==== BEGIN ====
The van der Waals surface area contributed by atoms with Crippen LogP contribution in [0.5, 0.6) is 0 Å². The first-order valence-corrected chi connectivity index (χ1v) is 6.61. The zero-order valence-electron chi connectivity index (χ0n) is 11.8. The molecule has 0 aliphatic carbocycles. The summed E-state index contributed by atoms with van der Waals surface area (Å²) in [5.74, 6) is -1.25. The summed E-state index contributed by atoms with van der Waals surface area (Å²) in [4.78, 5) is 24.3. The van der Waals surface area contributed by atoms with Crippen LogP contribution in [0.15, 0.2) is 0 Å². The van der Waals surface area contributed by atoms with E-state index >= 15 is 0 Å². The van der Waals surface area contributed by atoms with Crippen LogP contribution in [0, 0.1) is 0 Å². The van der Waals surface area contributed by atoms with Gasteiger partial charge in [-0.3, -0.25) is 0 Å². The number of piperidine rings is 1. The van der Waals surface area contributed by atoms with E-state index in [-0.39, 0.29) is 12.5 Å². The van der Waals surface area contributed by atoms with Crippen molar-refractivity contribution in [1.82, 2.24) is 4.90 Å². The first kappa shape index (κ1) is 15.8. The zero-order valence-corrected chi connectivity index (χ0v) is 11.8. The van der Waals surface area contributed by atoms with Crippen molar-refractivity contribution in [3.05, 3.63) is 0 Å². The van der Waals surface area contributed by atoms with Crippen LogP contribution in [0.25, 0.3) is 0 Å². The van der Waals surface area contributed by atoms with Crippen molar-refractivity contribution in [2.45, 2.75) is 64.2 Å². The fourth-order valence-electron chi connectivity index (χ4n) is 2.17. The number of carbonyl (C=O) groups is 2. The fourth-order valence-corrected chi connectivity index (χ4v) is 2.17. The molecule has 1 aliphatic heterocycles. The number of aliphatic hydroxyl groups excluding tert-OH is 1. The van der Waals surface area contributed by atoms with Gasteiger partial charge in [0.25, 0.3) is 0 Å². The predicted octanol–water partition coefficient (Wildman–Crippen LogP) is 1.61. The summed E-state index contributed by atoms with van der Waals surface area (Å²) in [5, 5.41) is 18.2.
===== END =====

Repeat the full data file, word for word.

The van der Waals surface area contributed by atoms with Crippen LogP contribution in [0.5, 0.6) is 0 Å². The first-order valence-corrected chi connectivity index (χ1v) is 6.61. The zero-order valence-electron chi connectivity index (χ0n) is 11.8. The molecule has 0 aliphatic carbocycles. The summed E-state index contributed by atoms with van der Waals surface area (Å²) in [5.74, 6) is -1.25. The summed E-state index contributed by atoms with van der Waals surface area (Å²) in [4.78, 5) is 24.3. The van der Waals surface area contributed by atoms with Crippen LogP contribution in [0.15, 0.2) is 0 Å². The van der Waals surface area contributed by atoms with E-state index >= 15 is 0 Å². The van der Waals surface area contributed by atoms with Crippen LogP contribution in [0, 0.1) is 0 Å². The van der Waals surface area contributed by atoms with Gasteiger partial charge in [-0.3, -0.25) is 0 Å². The number of piperidine rings is 1. The van der Waals surface area contributed by atoms with E-state index in [-0.39, 0.29) is 12.5 Å². The van der Waals surface area contributed by atoms with Crippen molar-refractivity contribution in [1.82, 2.24) is 4.90 Å². The first kappa shape index (κ1) is 15.8. The zero-order valence-corrected chi connectivity index (χ0v) is 11.8. The van der Waals surface area contributed by atoms with Crippen molar-refractivity contribution in [3.05, 3.63) is 0 Å². The van der Waals surface area contributed by atoms with Crippen LogP contribution in [0.25, 0.3) is 0 Å². The van der Waals surface area contributed by atoms with Crippen molar-refractivity contribution in [2.45, 2.75) is 64.2 Å². The fourth-order valence-electron chi connectivity index (χ4n) is 2.17. The number of carbonyl (C=O) groups is 2. The fourth-order valence-corrected chi connectivity index (χ4v) is 2.17. The molecule has 1 aliphatic heterocycles. The number of aliphatic hydroxyl groups excluding tert-OH is 1. The van der Waals surface area contributed by atoms with Gasteiger partial charge in [0.25, 0.3) is 0 Å². The predicted octanol–water partition coefficient (Wildman–Crippen LogP) is 1.61. The summed E-state index contributed by atoms with van der Waals surface area (Å²) in [5, 5.41) is 18.2.